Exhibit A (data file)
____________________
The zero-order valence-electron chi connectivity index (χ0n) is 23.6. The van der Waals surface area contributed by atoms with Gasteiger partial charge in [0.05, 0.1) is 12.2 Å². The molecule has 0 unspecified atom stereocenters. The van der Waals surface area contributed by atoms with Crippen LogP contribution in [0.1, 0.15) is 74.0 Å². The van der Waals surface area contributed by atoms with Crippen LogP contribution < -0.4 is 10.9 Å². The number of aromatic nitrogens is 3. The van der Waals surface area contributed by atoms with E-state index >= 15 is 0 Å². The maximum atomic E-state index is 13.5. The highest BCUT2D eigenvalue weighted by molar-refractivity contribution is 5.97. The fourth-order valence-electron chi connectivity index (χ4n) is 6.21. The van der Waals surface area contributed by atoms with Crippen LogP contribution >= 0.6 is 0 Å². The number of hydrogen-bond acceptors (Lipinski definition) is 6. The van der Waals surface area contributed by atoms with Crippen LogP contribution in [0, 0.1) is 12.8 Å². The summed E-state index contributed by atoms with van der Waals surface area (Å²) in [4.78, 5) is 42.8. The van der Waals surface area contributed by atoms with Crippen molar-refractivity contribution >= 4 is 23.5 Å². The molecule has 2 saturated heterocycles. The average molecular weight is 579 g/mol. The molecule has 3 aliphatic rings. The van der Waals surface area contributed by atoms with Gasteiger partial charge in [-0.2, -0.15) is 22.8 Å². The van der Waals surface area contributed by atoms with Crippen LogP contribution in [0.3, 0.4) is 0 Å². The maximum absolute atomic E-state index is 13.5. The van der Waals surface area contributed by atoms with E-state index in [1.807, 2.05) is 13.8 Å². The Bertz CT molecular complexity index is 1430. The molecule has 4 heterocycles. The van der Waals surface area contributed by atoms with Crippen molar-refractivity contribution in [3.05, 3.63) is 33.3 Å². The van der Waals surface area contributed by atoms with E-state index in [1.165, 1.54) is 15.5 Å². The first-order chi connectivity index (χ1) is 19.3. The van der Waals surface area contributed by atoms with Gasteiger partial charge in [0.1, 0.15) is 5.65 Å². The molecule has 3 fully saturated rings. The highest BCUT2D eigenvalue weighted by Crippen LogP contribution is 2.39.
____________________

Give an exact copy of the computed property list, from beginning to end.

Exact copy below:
The zero-order valence-electron chi connectivity index (χ0n) is 23.6. The van der Waals surface area contributed by atoms with Gasteiger partial charge in [0.05, 0.1) is 12.2 Å². The molecule has 0 unspecified atom stereocenters. The van der Waals surface area contributed by atoms with Crippen LogP contribution in [0.1, 0.15) is 74.0 Å². The van der Waals surface area contributed by atoms with Crippen LogP contribution < -0.4 is 10.9 Å². The number of aromatic nitrogens is 3. The van der Waals surface area contributed by atoms with E-state index >= 15 is 0 Å². The maximum atomic E-state index is 13.5. The highest BCUT2D eigenvalue weighted by molar-refractivity contribution is 5.97. The fourth-order valence-electron chi connectivity index (χ4n) is 6.21. The van der Waals surface area contributed by atoms with Crippen LogP contribution >= 0.6 is 0 Å². The number of hydrogen-bond acceptors (Lipinski definition) is 6. The van der Waals surface area contributed by atoms with Crippen LogP contribution in [0, 0.1) is 12.8 Å². The summed E-state index contributed by atoms with van der Waals surface area (Å²) in [4.78, 5) is 42.8. The van der Waals surface area contributed by atoms with Crippen molar-refractivity contribution >= 4 is 23.5 Å². The molecule has 2 saturated heterocycles. The average molecular weight is 579 g/mol. The molecule has 3 aliphatic rings. The van der Waals surface area contributed by atoms with Gasteiger partial charge in [-0.2, -0.15) is 22.8 Å². The van der Waals surface area contributed by atoms with Crippen LogP contribution in [0.3, 0.4) is 0 Å². The maximum absolute atomic E-state index is 13.5. The van der Waals surface area contributed by atoms with E-state index in [1.807, 2.05) is 13.8 Å². The Bertz CT molecular complexity index is 1430. The molecule has 4 heterocycles. The van der Waals surface area contributed by atoms with Crippen molar-refractivity contribution in [3.05, 3.63) is 33.3 Å². The van der Waals surface area contributed by atoms with E-state index in [1.165, 1.54) is 15.5 Å². The first-order chi connectivity index (χ1) is 19.3. The van der Waals surface area contributed by atoms with Gasteiger partial charge in [0.1, 0.15) is 5.65 Å². The molecule has 3 fully saturated rings. The highest BCUT2D eigenvalue weighted by Crippen LogP contribution is 2.39.